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Surgery With The CyberKnife
 Janet Marek-Ruf sorts through a bag of CDs, settles on Supertramp and eases into her form-fitted pillow.

Assisted by the music, she drifts into a meditative state, while an intimidating, rotating robotic arm administers the latest in radiation cancer treatments: the Cyber-Knife.

Marek-Ruf was diagnosed with breast cancer 10 years ago. She underwent a mastectomy, followed by chemotherapy and radiation sessions. After years of intermittent remissions, she recently learned her cancer had spread to the spine. Because of their small size and sensitive location, the tumors were too risky to remove through surgery.


"Having already received standard radiation, that was not an option," says Dr. Brian Beyrel, a neurosurgeon and chief of radiation oncology at Overlook Hospital in Summit, N.J.

This made her the perfect candidate for the CyberKnife, a noninvasive, image-guided approach to treating tumors of the spine, brain, lung, pancreas, pituitary and adrenal gland.

CyberKnife also is used for noncancerous conditions including facial pain and abnormal vessels in the brain, says radiation oncologist Dr. Louis Schwartz.

Schwarz and Beyrel are co-directors of the CyberKnife program at Atlantic Health System. The doctors take a multiexpert approach to individualizing patient treatments. Beyrel first rules out the possibility of surgery and then, along with Schwartz and a radiation physicist, develops a treatment plan.

On average, a CyberKnife patient undergoes three sessions, lasting anywhere from one hour to 90 minutes each, with a week or two off between treatments. Most insurance companies cover the procedure.

After learning about her lower spinal lesions, Marek-Ruf was referred to Beyrel by her oncologist. He suggested CyberKnife.

A confirmed candidate, she entered treatment two months after her diagnosis, a "decision made rather quickly," she says.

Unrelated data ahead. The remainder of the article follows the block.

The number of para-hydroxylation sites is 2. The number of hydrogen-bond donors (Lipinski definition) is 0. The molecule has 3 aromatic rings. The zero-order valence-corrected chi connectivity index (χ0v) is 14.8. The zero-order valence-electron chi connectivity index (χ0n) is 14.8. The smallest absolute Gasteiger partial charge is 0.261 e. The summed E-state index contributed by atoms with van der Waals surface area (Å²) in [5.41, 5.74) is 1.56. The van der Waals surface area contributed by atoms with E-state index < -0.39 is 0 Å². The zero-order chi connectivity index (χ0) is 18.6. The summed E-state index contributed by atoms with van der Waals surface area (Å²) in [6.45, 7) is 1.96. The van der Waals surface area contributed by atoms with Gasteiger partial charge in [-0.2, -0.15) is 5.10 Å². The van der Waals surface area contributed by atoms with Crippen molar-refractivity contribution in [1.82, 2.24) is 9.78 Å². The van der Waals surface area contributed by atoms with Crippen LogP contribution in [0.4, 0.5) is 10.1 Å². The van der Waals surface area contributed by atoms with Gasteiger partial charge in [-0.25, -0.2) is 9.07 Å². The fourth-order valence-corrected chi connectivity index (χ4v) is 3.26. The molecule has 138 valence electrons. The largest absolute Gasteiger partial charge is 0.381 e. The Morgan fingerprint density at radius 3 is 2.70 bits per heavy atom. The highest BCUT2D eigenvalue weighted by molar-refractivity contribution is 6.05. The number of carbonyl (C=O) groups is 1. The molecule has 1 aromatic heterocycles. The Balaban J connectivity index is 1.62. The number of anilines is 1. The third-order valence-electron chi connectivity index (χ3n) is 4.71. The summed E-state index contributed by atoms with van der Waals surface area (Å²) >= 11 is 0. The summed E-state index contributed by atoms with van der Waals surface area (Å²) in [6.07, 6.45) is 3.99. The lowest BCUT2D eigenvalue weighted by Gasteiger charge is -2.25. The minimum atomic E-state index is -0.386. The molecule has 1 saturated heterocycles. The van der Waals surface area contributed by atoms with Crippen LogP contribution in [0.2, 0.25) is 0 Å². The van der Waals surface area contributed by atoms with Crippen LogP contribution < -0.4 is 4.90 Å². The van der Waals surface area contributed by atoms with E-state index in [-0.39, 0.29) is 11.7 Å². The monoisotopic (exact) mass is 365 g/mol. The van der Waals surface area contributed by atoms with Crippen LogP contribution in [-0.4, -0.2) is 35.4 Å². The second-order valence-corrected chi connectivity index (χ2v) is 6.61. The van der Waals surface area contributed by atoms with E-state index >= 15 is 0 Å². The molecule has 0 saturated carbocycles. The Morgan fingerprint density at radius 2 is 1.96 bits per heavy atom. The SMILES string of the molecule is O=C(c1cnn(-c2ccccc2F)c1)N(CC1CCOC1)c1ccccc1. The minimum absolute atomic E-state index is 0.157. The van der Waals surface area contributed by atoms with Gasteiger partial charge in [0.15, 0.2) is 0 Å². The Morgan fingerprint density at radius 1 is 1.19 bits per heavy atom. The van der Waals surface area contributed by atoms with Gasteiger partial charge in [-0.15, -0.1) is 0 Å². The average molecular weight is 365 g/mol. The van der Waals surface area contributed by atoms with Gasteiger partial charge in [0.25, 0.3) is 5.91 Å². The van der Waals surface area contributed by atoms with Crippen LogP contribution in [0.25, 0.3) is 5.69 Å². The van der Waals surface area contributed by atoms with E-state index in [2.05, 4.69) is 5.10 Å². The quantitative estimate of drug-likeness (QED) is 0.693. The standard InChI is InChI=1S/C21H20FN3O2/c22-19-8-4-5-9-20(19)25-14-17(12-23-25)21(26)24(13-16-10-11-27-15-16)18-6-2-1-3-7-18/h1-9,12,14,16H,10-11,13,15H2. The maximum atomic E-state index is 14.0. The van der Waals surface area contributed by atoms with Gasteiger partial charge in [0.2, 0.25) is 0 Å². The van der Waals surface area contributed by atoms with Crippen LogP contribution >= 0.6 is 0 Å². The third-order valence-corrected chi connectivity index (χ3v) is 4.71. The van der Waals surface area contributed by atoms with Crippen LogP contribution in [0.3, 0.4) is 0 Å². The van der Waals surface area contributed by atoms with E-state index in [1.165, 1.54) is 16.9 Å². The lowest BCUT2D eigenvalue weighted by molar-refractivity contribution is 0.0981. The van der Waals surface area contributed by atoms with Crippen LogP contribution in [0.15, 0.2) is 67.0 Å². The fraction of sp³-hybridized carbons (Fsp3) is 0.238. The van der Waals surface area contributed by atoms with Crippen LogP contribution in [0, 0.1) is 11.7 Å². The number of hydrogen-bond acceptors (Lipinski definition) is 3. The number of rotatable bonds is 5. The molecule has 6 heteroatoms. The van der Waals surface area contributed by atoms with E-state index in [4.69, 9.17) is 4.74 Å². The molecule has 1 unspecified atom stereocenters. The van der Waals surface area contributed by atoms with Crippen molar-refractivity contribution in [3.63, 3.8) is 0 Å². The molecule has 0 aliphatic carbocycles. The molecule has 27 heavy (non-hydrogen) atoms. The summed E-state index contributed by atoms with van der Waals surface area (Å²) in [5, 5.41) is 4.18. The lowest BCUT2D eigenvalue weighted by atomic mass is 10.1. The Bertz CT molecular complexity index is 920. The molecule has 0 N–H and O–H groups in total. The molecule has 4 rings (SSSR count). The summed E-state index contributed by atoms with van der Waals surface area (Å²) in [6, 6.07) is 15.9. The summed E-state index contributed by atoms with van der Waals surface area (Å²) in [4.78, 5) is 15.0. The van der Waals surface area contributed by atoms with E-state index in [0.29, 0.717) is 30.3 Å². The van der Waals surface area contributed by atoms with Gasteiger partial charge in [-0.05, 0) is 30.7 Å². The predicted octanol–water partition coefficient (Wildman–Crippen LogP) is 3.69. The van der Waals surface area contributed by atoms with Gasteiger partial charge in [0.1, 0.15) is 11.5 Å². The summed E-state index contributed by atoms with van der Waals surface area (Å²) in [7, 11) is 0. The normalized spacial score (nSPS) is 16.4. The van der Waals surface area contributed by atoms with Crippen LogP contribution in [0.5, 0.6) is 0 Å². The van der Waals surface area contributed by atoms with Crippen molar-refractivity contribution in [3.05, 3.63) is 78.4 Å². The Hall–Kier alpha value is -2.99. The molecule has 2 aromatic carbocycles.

Marek-Ruf was scheduled for six sessions. Her third was produced live for the Internet by slp3d, an Internet broadcasting company specializing in health-care information.

A marriage of technology and robotics, the CyberKnife delivers target-specific radiation to tumors once considered untreatable. The pinpoint accuracy spares surrounding healthy tissue from excess radiation exposure, Schwartz says.

Additionally helping in positioning the patient are tiny screws called fiducials that were implanted above and below the tumor sites in Marek-Ruf's spine prior to treatment.

While Marek-Ruf meditates on the table, radiation therapists Joanne Winnick-Merullo and Bonnie Pyne DePortillio assume their positions in the control room. Two buttons marked "beam" and "off" flash intermittently as the CyberKnife focuses on each of the 100 nodes on the treatment path. As the robot makes its way around Marek-Ruf, her image is depicted at all times on a computer screen.

"Janet is the model patient," Winnick-Merullo says. "Look how still she is."

Because of her stillness, the treatment is completed in one hour.

Marek-Ruf is assisted off the table, gathers her CDs and prepares to pick her son up from school.

"I'm just a little tired, but I feel OK," she says.

Marek-Ruf completed her last treatment recently, but is still undergoing chemotherapy and medication.

A patient generally waits about six to eight weeks before having a follow-up magnetic resonance image or computed tomography scan, to measure the tumor's response rate. The wait is necessary to allow possible internal swelling to subside, Beyrel says.

"The ultimate goal of CyberKnife is to stop the growth of the tumor," Beyrel says. Response rate is about 80 percent, a hospital spokeswoman said.

More than 150 patients nation and worldwide have been treated at this location There are currently 35 CyberKnife treatment areas in the United States and 26 internationally.